Posted by Gerard Magliocca on January 13, 2019 at 08:03 PM in Blogging | Permalink | Comments (8)

Saturday, January 12, 2019

Moyn and His Critics on Law Schools and Democracy

I've meant for a while to write a post on Samuel Moyn's interesting Chronicle piece on whether law schools are "good for democracy." Unfortunately, I have other (and past-due) obligations and this has made it difficult. Moyn's piece, it seems to me, calls for either a long post--my specialty, and perhaps the only kind of post I write anymore, but one I don't have time for--or a mere aggregating post, offering links to the piece and to criticisms of it. I tried to split the difference, but unsuccessfully. So here is a long but still incomplete response. For present purposes, my central goals have less to do with whether or how much I agree with Moyn, but 1) to clear some ground, and 2) to suggest that the criticisms of his piece demonstrate its value, and perhaps say something about law schools and their politics and situation within the social firmament. 

In his op-ed, Moyn argues that insofar as law schools exist not only for the basic task of training lawyers, but also to "advance or even incarnate certain ideals of political and social justice," then "law schools, and especially elite law schools, are failing to advance those ideals. Law schools allow you to do well. But it is harder to establish that they allow for doing good."

Among other things, he takes as an example law school clinics, asking "whether the clinical revolution is actually about changing the world," at least for individual students, as opposed to things like finding a way to "harmonize" "social-justice work...with elite credentialing for power and wealth." He argues that law schools "need to consider how to reset their missions for those students no longer able to suspend disbelief about how their ideals and their training fit together." Crucially, he asks, "What if the truth of law schools is that their main social function, aside from producing the next round of elites, is that they buy off those who initially doubt that perpetuating elites is what law schools ought to be doing?" And he responds to this question by suggesting, among other things, that law schools, or at least elite law schools, should pay more "attention to what it means for legal elites to serve the democratic conversation about how the people rules itself. Rather than burnishing the credentials of law and its royal judicial stewards, we should insist on the centrality of the people in a democratic legal order. If elite students are forced into a dilemma about how to preserve their sense of justice even as they embrace extraordinary privilege, it is, first and foremost, because society allows law schools to endlessly reproduce elite ascendancy. But the institutions themselves can force some change from within, in part by explaining to the people how the law rules them."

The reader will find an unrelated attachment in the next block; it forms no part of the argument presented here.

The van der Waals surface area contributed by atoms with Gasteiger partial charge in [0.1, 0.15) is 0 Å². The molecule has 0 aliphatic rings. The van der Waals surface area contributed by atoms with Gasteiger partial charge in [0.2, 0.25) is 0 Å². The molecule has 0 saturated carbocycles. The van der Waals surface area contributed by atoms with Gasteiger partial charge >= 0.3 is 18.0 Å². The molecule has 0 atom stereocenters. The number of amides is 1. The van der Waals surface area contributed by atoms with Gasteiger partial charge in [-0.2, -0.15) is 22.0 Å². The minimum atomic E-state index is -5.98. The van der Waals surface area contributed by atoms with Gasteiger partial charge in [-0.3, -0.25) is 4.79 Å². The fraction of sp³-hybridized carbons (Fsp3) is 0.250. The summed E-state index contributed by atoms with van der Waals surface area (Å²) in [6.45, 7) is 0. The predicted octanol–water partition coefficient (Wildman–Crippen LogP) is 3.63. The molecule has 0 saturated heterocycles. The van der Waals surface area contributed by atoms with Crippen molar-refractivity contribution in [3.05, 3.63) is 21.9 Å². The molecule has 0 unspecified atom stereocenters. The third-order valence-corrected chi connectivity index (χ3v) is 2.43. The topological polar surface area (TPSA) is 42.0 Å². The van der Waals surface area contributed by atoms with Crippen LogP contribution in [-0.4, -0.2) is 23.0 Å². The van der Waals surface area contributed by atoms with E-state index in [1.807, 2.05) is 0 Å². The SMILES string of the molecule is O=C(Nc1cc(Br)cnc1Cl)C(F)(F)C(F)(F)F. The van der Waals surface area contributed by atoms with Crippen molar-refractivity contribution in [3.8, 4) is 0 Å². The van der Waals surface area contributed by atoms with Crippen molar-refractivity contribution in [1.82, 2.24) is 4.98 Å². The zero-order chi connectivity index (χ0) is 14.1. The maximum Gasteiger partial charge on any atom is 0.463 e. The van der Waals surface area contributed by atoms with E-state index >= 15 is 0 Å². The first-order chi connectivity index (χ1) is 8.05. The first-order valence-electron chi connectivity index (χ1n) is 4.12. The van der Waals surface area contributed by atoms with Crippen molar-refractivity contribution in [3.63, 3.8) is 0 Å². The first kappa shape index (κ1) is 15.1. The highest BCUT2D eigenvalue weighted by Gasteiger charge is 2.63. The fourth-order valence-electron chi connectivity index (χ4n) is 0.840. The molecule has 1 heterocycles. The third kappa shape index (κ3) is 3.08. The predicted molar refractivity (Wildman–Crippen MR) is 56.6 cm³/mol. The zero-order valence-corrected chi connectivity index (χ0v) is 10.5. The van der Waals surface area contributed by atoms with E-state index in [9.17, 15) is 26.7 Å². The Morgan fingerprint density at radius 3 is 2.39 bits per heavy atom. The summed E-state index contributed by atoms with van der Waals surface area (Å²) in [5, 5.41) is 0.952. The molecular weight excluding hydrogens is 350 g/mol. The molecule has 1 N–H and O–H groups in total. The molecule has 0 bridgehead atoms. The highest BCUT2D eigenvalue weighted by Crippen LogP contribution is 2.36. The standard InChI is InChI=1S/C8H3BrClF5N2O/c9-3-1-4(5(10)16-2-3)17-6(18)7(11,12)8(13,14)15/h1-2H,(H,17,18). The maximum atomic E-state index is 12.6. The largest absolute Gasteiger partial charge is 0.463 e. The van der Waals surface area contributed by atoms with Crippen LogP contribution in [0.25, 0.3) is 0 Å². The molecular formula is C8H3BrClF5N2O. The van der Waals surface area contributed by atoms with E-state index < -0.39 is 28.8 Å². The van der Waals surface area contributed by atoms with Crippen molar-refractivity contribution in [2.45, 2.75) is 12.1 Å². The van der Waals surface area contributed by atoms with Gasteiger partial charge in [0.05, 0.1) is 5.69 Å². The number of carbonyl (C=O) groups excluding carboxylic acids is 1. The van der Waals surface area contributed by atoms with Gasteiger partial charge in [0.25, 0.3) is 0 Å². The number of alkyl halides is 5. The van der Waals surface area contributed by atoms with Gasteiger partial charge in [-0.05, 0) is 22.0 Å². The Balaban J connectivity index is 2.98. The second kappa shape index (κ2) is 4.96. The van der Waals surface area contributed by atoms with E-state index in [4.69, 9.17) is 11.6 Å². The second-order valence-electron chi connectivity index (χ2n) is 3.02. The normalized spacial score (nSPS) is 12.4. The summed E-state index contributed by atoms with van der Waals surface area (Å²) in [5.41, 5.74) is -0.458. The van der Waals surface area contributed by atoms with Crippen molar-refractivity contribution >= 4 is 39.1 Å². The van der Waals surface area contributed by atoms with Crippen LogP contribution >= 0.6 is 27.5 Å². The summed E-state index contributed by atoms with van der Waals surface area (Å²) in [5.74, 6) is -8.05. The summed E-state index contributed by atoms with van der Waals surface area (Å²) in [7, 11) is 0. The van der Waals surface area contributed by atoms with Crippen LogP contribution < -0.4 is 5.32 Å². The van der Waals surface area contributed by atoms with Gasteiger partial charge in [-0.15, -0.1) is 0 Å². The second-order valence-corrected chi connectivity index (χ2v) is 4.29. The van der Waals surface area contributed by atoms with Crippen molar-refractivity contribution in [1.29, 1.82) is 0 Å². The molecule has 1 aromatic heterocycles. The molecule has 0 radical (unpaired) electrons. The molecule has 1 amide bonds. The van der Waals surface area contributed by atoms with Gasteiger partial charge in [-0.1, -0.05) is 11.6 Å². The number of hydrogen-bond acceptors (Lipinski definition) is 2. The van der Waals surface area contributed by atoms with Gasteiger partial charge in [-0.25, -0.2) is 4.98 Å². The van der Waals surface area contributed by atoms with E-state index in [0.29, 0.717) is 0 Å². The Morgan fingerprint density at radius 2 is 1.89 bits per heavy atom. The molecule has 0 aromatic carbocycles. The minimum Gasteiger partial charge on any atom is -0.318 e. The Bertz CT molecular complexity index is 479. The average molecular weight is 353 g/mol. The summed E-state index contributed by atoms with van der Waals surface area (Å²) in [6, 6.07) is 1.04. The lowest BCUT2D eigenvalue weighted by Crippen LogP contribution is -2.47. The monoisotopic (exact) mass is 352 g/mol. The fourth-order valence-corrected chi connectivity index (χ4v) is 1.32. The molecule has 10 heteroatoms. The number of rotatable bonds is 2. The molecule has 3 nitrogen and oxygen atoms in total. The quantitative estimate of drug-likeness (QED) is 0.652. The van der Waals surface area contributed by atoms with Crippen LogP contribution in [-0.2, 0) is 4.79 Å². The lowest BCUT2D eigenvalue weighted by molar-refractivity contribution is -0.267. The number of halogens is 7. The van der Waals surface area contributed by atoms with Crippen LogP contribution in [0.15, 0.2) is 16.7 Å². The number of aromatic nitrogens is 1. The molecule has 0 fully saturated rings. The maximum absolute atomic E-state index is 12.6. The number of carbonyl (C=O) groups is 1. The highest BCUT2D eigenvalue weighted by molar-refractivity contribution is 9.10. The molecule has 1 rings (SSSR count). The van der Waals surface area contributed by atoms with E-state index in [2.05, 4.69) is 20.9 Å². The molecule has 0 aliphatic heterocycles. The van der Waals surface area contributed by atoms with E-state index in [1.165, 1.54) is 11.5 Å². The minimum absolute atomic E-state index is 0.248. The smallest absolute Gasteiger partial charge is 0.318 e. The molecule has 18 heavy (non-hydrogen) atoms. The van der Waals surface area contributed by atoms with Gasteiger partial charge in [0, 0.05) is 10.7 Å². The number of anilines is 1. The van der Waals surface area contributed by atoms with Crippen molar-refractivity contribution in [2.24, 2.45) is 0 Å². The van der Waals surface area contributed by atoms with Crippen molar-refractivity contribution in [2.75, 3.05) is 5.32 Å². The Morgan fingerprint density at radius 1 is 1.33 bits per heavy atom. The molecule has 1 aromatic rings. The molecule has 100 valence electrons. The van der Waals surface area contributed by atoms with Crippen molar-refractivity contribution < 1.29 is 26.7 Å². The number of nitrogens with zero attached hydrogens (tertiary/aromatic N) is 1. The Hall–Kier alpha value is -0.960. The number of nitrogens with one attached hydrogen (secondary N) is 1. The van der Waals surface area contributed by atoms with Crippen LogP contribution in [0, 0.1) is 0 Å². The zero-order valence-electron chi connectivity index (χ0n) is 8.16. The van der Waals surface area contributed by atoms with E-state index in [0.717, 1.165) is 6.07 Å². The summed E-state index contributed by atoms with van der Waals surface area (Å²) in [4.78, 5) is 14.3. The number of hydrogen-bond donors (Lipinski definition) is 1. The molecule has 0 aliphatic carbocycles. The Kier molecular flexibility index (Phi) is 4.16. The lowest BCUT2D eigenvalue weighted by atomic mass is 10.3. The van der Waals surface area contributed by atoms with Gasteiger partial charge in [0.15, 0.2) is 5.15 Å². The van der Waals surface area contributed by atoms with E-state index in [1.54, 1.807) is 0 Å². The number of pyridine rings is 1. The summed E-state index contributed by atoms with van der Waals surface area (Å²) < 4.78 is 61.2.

Whether I agree with all of it or not, I always enjoy Moyn's writing. Its value, to me, is evident not least in the fact that it draws what I would call the right adversaries. In showing this, we must first dispense with two sets of adversaries or critics Moyn drew for this piece--those who objected that Moyn was talking only about elite law schools, and those who objected to his use of clinics as an example. We are then left with the interesting fact, one not uncommon with respect to Moyn's writing, that his op-ed drew negative responses from what we might, both usefully and uselessly, call both the left and the right. In reality, it is more accurate to say that Moyn's piece was most likely to draw negative responses from establishment liberals or progressives and from establishment conservatives. For people whose orientation is more genuinely "left" or "right" and less establishment oriented, his piece is likely to draw at least chimes of recognition, if not agreement.  

The first set of adversaries to dispense with is those, especially those who believe that law schools are primarily or solely here to train lawyers, who argue that Moyn's piece has little relevance for the vast body of law schools. I think this is slightly overstated: among other things, insofar as law schools of any and every type and "rank" insist on hiring from a small cadre of elite-trained candidates who often have experienced, internalized, and continue to embody and argue for the kinds of visions they absorbed from Yale and other elite institutions, some of the questions he discusses are likely to filter through the broader body of law schools. But in any event, it should be noted that Moyn is clear that 1) his piece is fundamentally about elite law schools, for better or worse, and 2) that law schools' "primary task will always be the production of lawyers for the bar"--although he notes, correctly in my view for some or many schools, that this is "a core commitment with which other agendas will necessarily fit uncomfortably." Moyn can be criticized for a narrow focus on elite law schools if one wishes, but he is not unaware of this limitation in his piece and doesn't pretend he's addressing the whole universe of American law schools.